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The Agricultural Labor Force in JapanFull-length paper
2013-09-03
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Yoshihisa GODO
Professor, Meiji Gakuin University, Japan
 
1. Definition of “agricultural labor force”
 
In Japan, agricultural laborers are classified in one of the following two ways: “population mainly engaged in farming” and “core persons mainly engaged in farming.” The former is defined as “persons engaged in self-employed farming or persons who are engaged in work other than farming but spend more time engaged in farming on a yearly basis.” “Core persons mainly engaged in farming” refers to those persons from “among the population mainly engaged in farming, who mainly undertake agricultural work during regular hours.” This definition of core persons excludes students and persons who are mainly engaged in housework and child rearing. The Japanese Ministry of Agriculture, Forestry and Fisheries (MAFF) conducts a census survey on the agricultural labor force every five years in February and publishes its results in the Census of Agriculture and Forestry. As of 2010, the total population mainly engaged in farming was 2.61 million, and the total number of core persons who are engaged mainly in agricultural activities (i.e., farmers) was 2.05 million.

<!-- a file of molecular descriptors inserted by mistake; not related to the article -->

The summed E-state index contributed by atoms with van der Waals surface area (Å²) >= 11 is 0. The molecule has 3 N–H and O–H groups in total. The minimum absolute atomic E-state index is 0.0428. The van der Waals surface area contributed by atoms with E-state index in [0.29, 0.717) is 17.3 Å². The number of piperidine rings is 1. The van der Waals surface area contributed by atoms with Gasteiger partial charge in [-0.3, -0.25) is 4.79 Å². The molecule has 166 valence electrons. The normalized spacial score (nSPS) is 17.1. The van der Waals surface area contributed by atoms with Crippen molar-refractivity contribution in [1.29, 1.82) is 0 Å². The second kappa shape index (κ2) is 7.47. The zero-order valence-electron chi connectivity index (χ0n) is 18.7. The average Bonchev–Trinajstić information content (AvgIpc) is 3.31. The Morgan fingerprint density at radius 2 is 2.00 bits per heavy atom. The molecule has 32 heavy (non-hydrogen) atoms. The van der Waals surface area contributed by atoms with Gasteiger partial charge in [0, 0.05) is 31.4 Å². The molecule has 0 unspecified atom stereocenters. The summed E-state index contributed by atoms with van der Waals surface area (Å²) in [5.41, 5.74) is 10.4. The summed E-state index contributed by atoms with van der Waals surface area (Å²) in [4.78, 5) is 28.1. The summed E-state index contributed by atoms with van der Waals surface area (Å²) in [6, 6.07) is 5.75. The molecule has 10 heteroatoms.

2. Decrease in the agricultural labor force
 
 
 
As Table 1 shows, regardless of the definition used, the total number of agricultural laborers has been decreasing over the last 25 years. The rate of the decrease of the total population mainly engaged in farming slowed down during 1995 and 2000 and increased again from 2000 onwards. In particular, it is noteworthy that the total female population mainly engaged in farming has decreased by more than a quarter within a short span of just five years since 2005.
 
The total number of core persons mainly engaged in farming decreased sharply during 1995-2000. Although the rate of decrease of core persons slowed down during 2000-2005, it rose again during 2005-2010. Similar to the case of the total population mainly engaged in farming, with the exception of the period between 1995 and 2000, the rate of the decrease of female core persons mainly engaged in farming is larger than that of their male counterparts.
 
Among the total population mainly engaged in farming, people other than the core persons mainly engaged in farming amounted to as large as 1.58 million in 1995, 1.49 million in 2000, and 1.11 million in 2005. However, this number decreased to 0.51 million in 2010. Thus, it is impressive that the total number of people mainly engaged in farming who are not core persons decreased by about half in only five years between 2005 and 2010.